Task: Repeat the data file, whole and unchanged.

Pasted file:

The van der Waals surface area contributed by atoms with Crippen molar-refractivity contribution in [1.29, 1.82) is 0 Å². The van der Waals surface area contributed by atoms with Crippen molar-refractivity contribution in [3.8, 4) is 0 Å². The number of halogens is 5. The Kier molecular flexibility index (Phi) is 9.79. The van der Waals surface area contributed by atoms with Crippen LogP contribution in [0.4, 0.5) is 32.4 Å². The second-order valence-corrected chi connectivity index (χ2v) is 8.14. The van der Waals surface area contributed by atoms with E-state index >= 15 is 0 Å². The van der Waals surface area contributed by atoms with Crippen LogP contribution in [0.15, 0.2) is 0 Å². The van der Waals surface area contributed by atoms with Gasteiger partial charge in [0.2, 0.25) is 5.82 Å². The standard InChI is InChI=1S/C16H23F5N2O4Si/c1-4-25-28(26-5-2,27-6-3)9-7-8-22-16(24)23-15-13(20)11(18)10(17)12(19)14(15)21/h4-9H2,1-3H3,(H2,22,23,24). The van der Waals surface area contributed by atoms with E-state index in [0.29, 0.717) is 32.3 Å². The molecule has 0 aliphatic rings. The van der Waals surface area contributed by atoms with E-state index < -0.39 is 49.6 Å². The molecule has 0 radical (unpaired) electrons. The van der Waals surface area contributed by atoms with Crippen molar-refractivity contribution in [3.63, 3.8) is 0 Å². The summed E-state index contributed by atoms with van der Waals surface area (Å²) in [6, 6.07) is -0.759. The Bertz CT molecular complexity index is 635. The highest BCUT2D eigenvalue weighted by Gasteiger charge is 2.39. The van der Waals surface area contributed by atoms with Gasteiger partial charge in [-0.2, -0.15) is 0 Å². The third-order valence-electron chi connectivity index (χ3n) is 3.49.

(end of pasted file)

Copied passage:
The van der Waals surface area contributed by atoms with Crippen molar-refractivity contribution in [1.29, 1.82) is 0 Å². The van der Waals surface area contributed by atoms with Crippen molar-refractivity contribution in [3.8, 4) is 0 Å². The number of halogens is 5. The Kier molecular flexibility index (Phi) is 9.79. The van der Waals surface area contributed by atoms with Crippen LogP contribution in [0.4, 0.5) is 32.4 Å². The second-order valence-corrected chi connectivity index (χ2v) is 8.14. The van der Waals surface area contributed by atoms with E-state index >= 15 is 0 Å². The van der Waals surface area contributed by atoms with Crippen LogP contribution in [0.15, 0.2) is 0 Å². The van der Waals surface area contributed by atoms with Gasteiger partial charge in [0.2, 0.25) is 5.82 Å². The standard InChI is InChI=1S/C16H23F5N2O4Si/c1-4-25-28(26-5-2,27-6-3)9-7-8-22-16(24)23-15-13(20)11(18)10(17)12(19)14(15)21/h4-9H2,1-3H3,(H2,22,23,24). The van der Waals surface area contributed by atoms with E-state index in [0.29, 0.717) is 32.3 Å². The molecule has 0 aliphatic rings. The van der Waals surface area contributed by atoms with E-state index < -0.39 is 49.6 Å². The molecule has 0 radical (unpaired) electrons. The van der Waals surface area contributed by atoms with Crippen molar-refractivity contribution in [3.63, 3.8) is 0 Å². The summed E-state index contributed by atoms with van der Waals surface area (Å²) in [6, 6.07) is -0.759. The Bertz CT molecular complexity index is 635. The highest BCUT2D eigenvalue weighted by Gasteiger charge is 2.39. The van der Waals surface area contributed by atoms with Gasteiger partial charge in [-0.2, -0.15) is 0 Å². The third-order valence-electron chi connectivity index (χ3n) is 3.49.